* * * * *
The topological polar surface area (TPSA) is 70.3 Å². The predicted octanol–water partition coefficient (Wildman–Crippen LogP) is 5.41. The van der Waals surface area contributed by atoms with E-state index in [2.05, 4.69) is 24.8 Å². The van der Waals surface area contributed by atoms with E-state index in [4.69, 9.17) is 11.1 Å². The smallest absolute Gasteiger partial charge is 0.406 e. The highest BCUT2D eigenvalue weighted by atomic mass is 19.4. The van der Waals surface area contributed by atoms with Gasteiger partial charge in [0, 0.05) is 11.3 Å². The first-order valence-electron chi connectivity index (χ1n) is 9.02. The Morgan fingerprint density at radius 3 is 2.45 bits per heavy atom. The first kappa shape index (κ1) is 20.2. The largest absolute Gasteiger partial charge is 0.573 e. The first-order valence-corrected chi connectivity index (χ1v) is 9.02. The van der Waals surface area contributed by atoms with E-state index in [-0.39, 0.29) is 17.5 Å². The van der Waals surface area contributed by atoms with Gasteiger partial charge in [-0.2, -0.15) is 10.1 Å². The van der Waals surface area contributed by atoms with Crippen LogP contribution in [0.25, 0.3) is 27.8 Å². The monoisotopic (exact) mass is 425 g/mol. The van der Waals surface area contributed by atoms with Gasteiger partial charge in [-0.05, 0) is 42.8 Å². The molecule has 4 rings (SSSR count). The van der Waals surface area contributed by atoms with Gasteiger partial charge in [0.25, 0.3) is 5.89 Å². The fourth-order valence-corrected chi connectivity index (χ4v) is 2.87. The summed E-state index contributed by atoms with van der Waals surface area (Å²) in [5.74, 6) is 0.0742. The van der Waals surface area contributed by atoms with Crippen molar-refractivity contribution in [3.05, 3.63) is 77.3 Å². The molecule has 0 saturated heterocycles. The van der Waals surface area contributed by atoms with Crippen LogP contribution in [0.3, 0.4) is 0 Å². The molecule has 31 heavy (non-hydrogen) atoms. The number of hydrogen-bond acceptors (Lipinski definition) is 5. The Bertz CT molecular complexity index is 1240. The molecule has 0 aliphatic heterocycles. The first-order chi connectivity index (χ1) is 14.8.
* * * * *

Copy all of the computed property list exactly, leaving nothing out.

The topological polar surface area (TPSA) is 70.3 Å². The predicted octanol–water partition coefficient (Wildman–Crippen LogP) is 5.41. The van der Waals surface area contributed by atoms with E-state index in [2.05, 4.69) is 24.8 Å². The van der Waals surface area contributed by atoms with E-state index in [4.69, 9.17) is 11.1 Å². The smallest absolute Gasteiger partial charge is 0.406 e. The highest BCUT2D eigenvalue weighted by atomic mass is 19.4. The van der Waals surface area contributed by atoms with Gasteiger partial charge in [0, 0.05) is 11.3 Å². The first-order valence-electron chi connectivity index (χ1n) is 9.02. The Morgan fingerprint density at radius 3 is 2.45 bits per heavy atom. The first kappa shape index (κ1) is 20.2. The largest absolute Gasteiger partial charge is 0.573 e. The first-order valence-corrected chi connectivity index (χ1v) is 9.02. The van der Waals surface area contributed by atoms with E-state index in [-0.39, 0.29) is 17.5 Å². The van der Waals surface area contributed by atoms with Gasteiger partial charge in [-0.2, -0.15) is 10.1 Å². The van der Waals surface area contributed by atoms with Crippen LogP contribution in [0.25, 0.3) is 27.8 Å². The monoisotopic (exact) mass is 425 g/mol. The van der Waals surface area contributed by atoms with Gasteiger partial charge in [-0.05, 0) is 42.8 Å². The molecule has 4 rings (SSSR count). The van der Waals surface area contributed by atoms with Gasteiger partial charge in [0.25, 0.3) is 5.89 Å². The fourth-order valence-corrected chi connectivity index (χ4v) is 2.87. The summed E-state index contributed by atoms with van der Waals surface area (Å²) in [5.74, 6) is 0.0742. The van der Waals surface area contributed by atoms with Crippen molar-refractivity contribution in [3.05, 3.63) is 77.3 Å². The molecule has 0 saturated heterocycles. The van der Waals surface area contributed by atoms with Crippen LogP contribution in [0.3, 0.4) is 0 Å². The molecule has 31 heavy (non-hydrogen) atoms. The number of hydrogen-bond acceptors (Lipinski definition) is 5. The Bertz CT molecular complexity index is 1240. The molecule has 0 aliphatic heterocycles. The first-order chi connectivity index (χ1) is 14.8.